Washington, Jan 3 (IANS) US President Donald Trump has mocked Prime Minister Narendra Modi over funding a “library” in war-torn Afghanistan, saying it is of no use there as he criticized India and others for not doing enough for the nation’s security.
It was unclear to which “library” project Trump was referring to. His comments were dismissed by India, with sources in New Delhi saying that the government does not send troops abroad except under specific UN mandate.
In his first Cabinet meeting of the year on Wednesday, the US President railed against a litany of perceived injustices, including a lack of international support for Washington in conflicts in the Middle East and Asia, the Independent reported.
Trump asked India, Russia, Pakistan and other neighbouring countries to take responsibility for Afghanistan’s security as he defended his move to withdraw troops from that country.
He referred to Prime Minister Modi as an example of how world leaders were talking about their contributions that were nowhere near the billions of dollars the US was spending.
“I could give you an example where, I get along very well with India and Prime Minister Modi, but he’s constantly telling me he built a library in Afghanistan. Ok a library. That’s like, you know what that is? It’s like five hours of what we spend (in Afghanistan),” Trump told his Cabinet members.
“And he (Modi) tells me. He is very smart. We are supposed to say, oh thank you for the library. Don’t know who’s using it (the library) in Afghanistan. But it’s one of those things. I don’t like being taken advantage of.
“I say this, India. (I have) great relationship with Prime Minister Modi. He is a great gentleman and a great man and he’s done a fantastic job. He has brought the country together,” he said.
Though India has not put its boots on Afghan soil, it has played a key role role in the reconstruction efforts of the war-ravaged country, including key infrastructure projects.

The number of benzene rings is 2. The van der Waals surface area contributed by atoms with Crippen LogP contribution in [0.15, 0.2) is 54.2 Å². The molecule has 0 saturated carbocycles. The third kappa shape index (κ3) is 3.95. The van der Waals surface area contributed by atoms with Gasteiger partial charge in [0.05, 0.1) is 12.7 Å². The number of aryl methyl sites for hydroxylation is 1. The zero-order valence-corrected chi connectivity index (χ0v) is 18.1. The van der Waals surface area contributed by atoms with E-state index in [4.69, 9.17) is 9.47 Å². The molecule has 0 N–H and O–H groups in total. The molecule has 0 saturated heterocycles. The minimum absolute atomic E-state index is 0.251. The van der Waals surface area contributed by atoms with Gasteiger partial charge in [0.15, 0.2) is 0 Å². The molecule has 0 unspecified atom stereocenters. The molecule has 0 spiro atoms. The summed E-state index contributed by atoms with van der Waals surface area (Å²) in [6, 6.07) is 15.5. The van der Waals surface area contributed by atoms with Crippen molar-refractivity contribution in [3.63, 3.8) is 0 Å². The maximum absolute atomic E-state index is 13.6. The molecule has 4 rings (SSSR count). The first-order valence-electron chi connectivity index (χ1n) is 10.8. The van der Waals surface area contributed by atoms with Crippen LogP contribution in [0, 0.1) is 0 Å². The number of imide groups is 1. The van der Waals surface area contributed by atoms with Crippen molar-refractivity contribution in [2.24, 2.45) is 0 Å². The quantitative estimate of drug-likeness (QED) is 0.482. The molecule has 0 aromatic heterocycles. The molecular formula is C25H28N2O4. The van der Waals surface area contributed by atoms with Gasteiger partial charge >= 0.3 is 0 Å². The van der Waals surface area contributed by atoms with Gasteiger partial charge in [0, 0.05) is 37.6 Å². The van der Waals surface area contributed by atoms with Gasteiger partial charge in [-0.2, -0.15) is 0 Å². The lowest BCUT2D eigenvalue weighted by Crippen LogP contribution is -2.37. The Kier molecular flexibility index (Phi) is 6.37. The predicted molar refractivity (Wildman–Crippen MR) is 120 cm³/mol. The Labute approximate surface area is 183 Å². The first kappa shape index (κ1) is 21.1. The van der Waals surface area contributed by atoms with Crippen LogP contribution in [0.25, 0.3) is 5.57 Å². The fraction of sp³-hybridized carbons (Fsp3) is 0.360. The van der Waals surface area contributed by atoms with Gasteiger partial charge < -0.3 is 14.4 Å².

These include construction of the 218-km road from Zaranj to Delaram for facilitating movement of goods and services to the Iranian border, the 220kV DC transmission line from Pul-e-Khumri to Kabul and a 220/110/20 kV sub-station at Chimtala, the Salma Dam with an installed capacity of 42 MW and the new Afghanistan Parliament building.
Also, over 3,500 Afghans are undergoing various training programmes in India. There is a special scheme of 1,000 scholarships per annum for Afghan nationals under the Indian Council for Cultural Relations (ICCR) and 500 Indian Technical and Economic Cooperation (ITEC) slots for Afghanistan annually.
India also provides humanitarian assistance to Afghanistan.
These include the supply of 1.1 million MT of wheat to Afghanistan and setting up the Indira Gandhi Institute of Child Health (IGICH), a 400-bed hospital in Afghanistan that caters to the well-being of children from all across that country.
India encourages private investment in Afghanistan besides community development projects including in education, health, agriculture, irrigation, drinking water, renewable energy, flood control, micro-hydropower, sports infrastructure and administrative infrastructure.
Boosting connectivity is also a key pillar of India’s partnership with Afghanistan.
The Chabahar port on the southeastern coast of Iran jointly being developed by India, Iran and Afghanistan is one such example.
India is investing $500 million to develop the Chabahar port and a road link from there to Afghanistan to give access to that country, bypassing Pakistan.
The port is also a key link in the International North South Transport Corridor (INSTC), a 7,200-km-long multi-modal network of ship, rail and road routes to move freight between India, Iran, Afghanistan, Armenia, Azerbaijan, Russia, Central Asia and Europe.